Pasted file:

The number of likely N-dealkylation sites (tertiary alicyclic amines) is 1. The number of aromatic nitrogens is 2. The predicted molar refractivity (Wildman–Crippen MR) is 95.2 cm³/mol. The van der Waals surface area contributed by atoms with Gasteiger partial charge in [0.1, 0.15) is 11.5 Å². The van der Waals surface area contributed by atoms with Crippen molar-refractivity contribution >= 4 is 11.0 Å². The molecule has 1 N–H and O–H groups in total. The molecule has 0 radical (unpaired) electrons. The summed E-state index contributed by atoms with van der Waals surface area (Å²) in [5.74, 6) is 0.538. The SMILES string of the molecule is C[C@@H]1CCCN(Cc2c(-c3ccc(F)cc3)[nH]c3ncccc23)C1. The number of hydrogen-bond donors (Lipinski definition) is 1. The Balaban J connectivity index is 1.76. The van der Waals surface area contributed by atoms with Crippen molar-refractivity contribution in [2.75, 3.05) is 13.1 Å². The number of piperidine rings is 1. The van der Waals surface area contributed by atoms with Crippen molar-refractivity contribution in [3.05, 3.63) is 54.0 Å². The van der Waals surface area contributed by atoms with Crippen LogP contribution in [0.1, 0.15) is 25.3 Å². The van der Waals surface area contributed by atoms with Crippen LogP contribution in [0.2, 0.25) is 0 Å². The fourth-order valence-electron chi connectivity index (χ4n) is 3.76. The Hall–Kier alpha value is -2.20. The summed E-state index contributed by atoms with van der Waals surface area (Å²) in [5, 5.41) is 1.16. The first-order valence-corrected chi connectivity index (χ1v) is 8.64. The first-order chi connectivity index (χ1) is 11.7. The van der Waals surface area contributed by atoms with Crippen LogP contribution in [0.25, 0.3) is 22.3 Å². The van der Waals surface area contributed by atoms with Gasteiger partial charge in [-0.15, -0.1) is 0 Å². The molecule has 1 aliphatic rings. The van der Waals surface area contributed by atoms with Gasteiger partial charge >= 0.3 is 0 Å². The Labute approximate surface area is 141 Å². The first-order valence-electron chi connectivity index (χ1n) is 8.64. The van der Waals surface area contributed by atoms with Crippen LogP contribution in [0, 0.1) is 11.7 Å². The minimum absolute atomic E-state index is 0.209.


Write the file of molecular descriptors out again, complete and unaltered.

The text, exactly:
The number of likely N-dealkylation sites (tertiary alicyclic amines) is 1. The number of aromatic nitrogens is 2. The predicted molar refractivity (Wildman–Crippen MR) is 95.2 cm³/mol. The van der Waals surface area contributed by atoms with Gasteiger partial charge in [0.1, 0.15) is 11.5 Å². The van der Waals surface area contributed by atoms with Crippen molar-refractivity contribution >= 4 is 11.0 Å². The molecule has 1 N–H and O–H groups in total. The molecule has 0 radical (unpaired) electrons. The summed E-state index contributed by atoms with van der Waals surface area (Å²) in [5.74, 6) is 0.538. The SMILES string of the molecule is C[C@@H]1CCCN(Cc2c(-c3ccc(F)cc3)[nH]c3ncccc23)C1. The number of hydrogen-bond donors (Lipinski definition) is 1. The Balaban J connectivity index is 1.76. The van der Waals surface area contributed by atoms with Crippen molar-refractivity contribution in [2.75, 3.05) is 13.1 Å². The number of piperidine rings is 1. The van der Waals surface area contributed by atoms with Crippen molar-refractivity contribution in [3.05, 3.63) is 54.0 Å². The van der Waals surface area contributed by atoms with Crippen LogP contribution in [0.1, 0.15) is 25.3 Å². The van der Waals surface area contributed by atoms with Crippen LogP contribution in [0.2, 0.25) is 0 Å². The fourth-order valence-electron chi connectivity index (χ4n) is 3.76. The Hall–Kier alpha value is -2.20. The summed E-state index contributed by atoms with van der Waals surface area (Å²) in [5, 5.41) is 1.16. The first-order valence-corrected chi connectivity index (χ1v) is 8.64. The first-order chi connectivity index (χ1) is 11.7. The van der Waals surface area contributed by atoms with Crippen LogP contribution in [0.25, 0.3) is 22.3 Å². The van der Waals surface area contributed by atoms with Gasteiger partial charge in [-0.15, -0.1) is 0 Å². The molecule has 1 aliphatic rings. The van der Waals surface area contributed by atoms with Gasteiger partial charge >= 0.3 is 0 Å². The Labute approximate surface area is 141 Å². The first-order valence-electron chi connectivity index (χ1n) is 8.64. The van der Waals surface area contributed by atoms with Crippen LogP contribution in [0, 0.1) is 11.7 Å². The minimum absolute atomic E-state index is 0.209.